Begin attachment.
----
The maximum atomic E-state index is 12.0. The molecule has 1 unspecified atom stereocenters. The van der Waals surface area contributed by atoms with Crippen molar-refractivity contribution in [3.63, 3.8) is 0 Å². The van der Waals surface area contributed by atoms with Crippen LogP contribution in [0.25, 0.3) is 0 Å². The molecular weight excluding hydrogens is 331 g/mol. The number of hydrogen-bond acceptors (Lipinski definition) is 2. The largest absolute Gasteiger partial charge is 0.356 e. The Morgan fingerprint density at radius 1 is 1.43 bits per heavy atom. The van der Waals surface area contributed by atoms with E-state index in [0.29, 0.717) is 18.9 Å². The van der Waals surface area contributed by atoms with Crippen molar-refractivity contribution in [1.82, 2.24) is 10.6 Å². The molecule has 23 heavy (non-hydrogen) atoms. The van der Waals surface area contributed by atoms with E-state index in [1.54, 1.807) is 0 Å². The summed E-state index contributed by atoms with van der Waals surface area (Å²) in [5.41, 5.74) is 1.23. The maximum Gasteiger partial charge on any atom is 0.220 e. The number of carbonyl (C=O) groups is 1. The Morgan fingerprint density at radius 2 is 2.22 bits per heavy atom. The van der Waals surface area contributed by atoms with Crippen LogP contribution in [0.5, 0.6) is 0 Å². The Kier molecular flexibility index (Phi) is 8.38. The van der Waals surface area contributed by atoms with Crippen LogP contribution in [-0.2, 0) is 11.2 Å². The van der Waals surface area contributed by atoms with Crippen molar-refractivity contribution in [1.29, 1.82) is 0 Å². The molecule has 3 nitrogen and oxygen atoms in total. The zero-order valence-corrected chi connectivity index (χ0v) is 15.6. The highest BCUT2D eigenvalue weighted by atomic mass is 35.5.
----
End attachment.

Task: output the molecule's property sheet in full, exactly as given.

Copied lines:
The maximum atomic E-state index is 12.0. The molecule has 1 unspecified atom stereocenters. The van der Waals surface area contributed by atoms with Crippen molar-refractivity contribution in [3.63, 3.8) is 0 Å². The van der Waals surface area contributed by atoms with Crippen LogP contribution in [0.25, 0.3) is 0 Å². The molecular weight excluding hydrogens is 331 g/mol. The number of hydrogen-bond acceptors (Lipinski definition) is 2. The largest absolute Gasteiger partial charge is 0.356 e. The Morgan fingerprint density at radius 1 is 1.43 bits per heavy atom. The van der Waals surface area contributed by atoms with E-state index in [0.29, 0.717) is 18.9 Å². The van der Waals surface area contributed by atoms with Crippen molar-refractivity contribution in [1.82, 2.24) is 10.6 Å². The molecule has 23 heavy (non-hydrogen) atoms. The van der Waals surface area contributed by atoms with E-state index in [1.54, 1.807) is 0 Å². The summed E-state index contributed by atoms with van der Waals surface area (Å²) in [5.41, 5.74) is 1.23. The maximum Gasteiger partial charge on any atom is 0.220 e. The number of carbonyl (C=O) groups is 1. The Morgan fingerprint density at radius 2 is 2.22 bits per heavy atom. The van der Waals surface area contributed by atoms with Crippen LogP contribution in [0.5, 0.6) is 0 Å². The Kier molecular flexibility index (Phi) is 8.38. The van der Waals surface area contributed by atoms with Crippen LogP contribution in [-0.2, 0) is 11.2 Å². The van der Waals surface area contributed by atoms with Crippen molar-refractivity contribution in [1.29, 1.82) is 0 Å². The molecule has 3 nitrogen and oxygen atoms in total. The zero-order valence-corrected chi connectivity index (χ0v) is 15.6. The highest BCUT2D eigenvalue weighted by atomic mass is 35.5.